Pal-GHK (Palmitoyl Tripeptide-1)

What Is Pal-GHK?

Pal-GHK is a hybrid synthetic molecule made of one-part peptide and one-part fatty acid. The “Pal” segment of the name refers to palmitoyl, a well-known fatty acid and common component of mammalian cell membranes. The “GHK” component stands for the peptide sequence glycine-histidine-lysine. This is a small fraction of the much larger elastin protein and a potent stimulant of fibroblasts (cells that synthesise collagen, elastin, and other important proteins in the extracellular matrix of skin, bone and other connective tissues). Pal-GHK is often included in research designs with other short peptides

What Does Pal-GHK Do?

The GHK component of Pal-GHK tricks fibroblasts into thinking that elastin, a common skin protein, has been damaged. This induces the fibroblasts to grow and multiply so that they can regenerate what they think is the lost elastin in the skin. In ageing animals, fibroblasts tend to lose activity and become dormant. Studies in animal models indicate that GHK can re-energise fibroblasts and thus help to overcome some of the common effects that ageing has on skin.

The Pal component of Pal-GHK is simply a vehicle. By attaching this fatty acid to a peptide sequence, it is possible to achieve greater skin and cell penetration in animal models. In other words, the job of Pal is to help GHK get to where it can be of most use – the inside of cells deep within the skin.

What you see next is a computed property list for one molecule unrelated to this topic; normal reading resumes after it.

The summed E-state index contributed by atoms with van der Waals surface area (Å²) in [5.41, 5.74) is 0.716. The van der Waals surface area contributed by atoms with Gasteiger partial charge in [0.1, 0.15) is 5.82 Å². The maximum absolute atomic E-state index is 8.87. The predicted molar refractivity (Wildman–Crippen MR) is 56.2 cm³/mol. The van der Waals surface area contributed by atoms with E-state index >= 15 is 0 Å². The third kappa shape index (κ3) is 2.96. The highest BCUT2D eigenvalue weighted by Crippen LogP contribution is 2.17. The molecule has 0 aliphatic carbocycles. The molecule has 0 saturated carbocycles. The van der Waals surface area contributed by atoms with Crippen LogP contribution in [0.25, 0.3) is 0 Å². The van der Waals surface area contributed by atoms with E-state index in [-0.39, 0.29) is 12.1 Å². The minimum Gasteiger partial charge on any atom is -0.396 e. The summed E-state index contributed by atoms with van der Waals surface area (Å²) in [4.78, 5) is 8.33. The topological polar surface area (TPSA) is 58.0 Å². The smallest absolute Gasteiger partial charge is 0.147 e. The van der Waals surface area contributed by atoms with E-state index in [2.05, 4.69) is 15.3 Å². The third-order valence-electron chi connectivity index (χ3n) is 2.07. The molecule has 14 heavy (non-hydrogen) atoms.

Pal-GHK Research on Reducing Wrinkles and Strengthening Skin

Pal-GHK has been shown, in animal models, to protect the skin from many of the effects of ageing. In particular, Pal-GHK has been shown to boost collagen and elastin production. It seems to be particularly useful for restoring lip moisture and fullness in animal models. When combined with other short peptides, Pal-GHK can act synergistically to reduce the appearance of fine lines and wrinkles. It has even been shown to help reduce redness and discoloured skin secondary to photodamage in animal studies

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